Tim Hardaway and Alonzo Mourning played six seasons together with the Miami Heat. In that stretch, “Tim Bug” and Zo developed a great bond as teammates, and in the process, Mourning showed Hardaway things the multi-time All-Star point guard never saw in a player.
The obvious answer
Nowadays, we see a lot of NBA players hype the crowd by showing off their intensity. However, not all could sustain that same intensity along with competitiveness and get their desired results. That was never the case with Mourning.
In an exclusive interview with Slam in 2020, Hardaway was asked to name the most competitive player he has ever played with. Having witnessed Mourning’s intensity and competitiveness firsthand, “Mr. Crossover” outright said that guy is none other than Zo.
According to Hardaway, prime Mourning had no chill, even in team practices. And more importantly, Zo had zero tolerance for underperformance and mistakes, especially for himself.
“Are intense and competitive the same thing? If so, I’ll say Alonzo Mourning. By far Alonzo Mourning,” Hardaway pointed out. “…If he missed a jump hook in shoot-around or practice, he’d be like, ‘Give me that ball back, give me that ball back.’ He had to make that jump hook the same way before Coach Pat [Riley] could talk. It was amazing. That’s how competitive he was. He wanted everything to be right.”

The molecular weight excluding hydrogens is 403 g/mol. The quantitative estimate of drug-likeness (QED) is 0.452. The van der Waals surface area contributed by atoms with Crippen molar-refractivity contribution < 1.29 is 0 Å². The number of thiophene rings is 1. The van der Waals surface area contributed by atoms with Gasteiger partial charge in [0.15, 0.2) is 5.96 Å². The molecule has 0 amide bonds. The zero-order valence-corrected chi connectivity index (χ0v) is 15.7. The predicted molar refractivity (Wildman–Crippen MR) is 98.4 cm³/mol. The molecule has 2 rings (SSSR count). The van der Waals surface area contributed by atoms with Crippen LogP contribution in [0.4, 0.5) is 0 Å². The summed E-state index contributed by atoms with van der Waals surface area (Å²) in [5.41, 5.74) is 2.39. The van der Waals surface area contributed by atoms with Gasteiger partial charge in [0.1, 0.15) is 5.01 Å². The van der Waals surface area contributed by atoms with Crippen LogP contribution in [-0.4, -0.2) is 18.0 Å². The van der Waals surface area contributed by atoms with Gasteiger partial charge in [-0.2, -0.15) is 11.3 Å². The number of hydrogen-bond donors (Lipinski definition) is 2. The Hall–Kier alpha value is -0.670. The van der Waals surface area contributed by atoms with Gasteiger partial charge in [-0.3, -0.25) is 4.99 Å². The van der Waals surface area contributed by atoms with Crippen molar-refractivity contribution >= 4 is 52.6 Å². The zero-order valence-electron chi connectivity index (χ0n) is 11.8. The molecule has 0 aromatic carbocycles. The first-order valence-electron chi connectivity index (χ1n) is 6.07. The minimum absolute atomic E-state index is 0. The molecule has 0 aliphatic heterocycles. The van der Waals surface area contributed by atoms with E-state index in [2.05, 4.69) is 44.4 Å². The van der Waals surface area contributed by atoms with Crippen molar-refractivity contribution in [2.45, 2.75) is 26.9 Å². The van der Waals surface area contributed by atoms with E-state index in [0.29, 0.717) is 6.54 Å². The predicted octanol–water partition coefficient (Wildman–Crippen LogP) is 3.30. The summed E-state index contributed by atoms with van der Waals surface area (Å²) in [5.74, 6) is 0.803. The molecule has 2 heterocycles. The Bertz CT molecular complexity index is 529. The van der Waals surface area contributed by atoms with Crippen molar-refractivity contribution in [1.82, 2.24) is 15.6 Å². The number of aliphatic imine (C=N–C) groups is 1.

Earning respect from it
Intensity and competitiveness are two key ingredients of a basketball rivalry. And back in the 90s, players didn’t lack any of the two, so they often clashed with their peers on the court. As for Mourning, he had his fair share of rivalries, of course.
Zo’s most notable nemesis back then was New York Knicks center Patrick Ewing. The two colossal All-Stars crossed paths several times at the peak of the Heat-Knicks playoff rivalry, and in the end, that same high-level intensity and competitiveness saw Mourning earning Ewing’s respect. In fact, when Zo was diagnosed with a rare kidney disease in 2002, Ewing was open to donating one of his own to the former foe.
“You know I will always be there for him. If my kidney matches, I’ll be happy to donate one. If it comes down to that. He knows that,” Ewing once said.
Indeed, Mourning wasn’t the biggest, strongest, and most talented center ever to play the game. But as far as intensity and competitiveness go, he’s definitely among the leaders of the pack.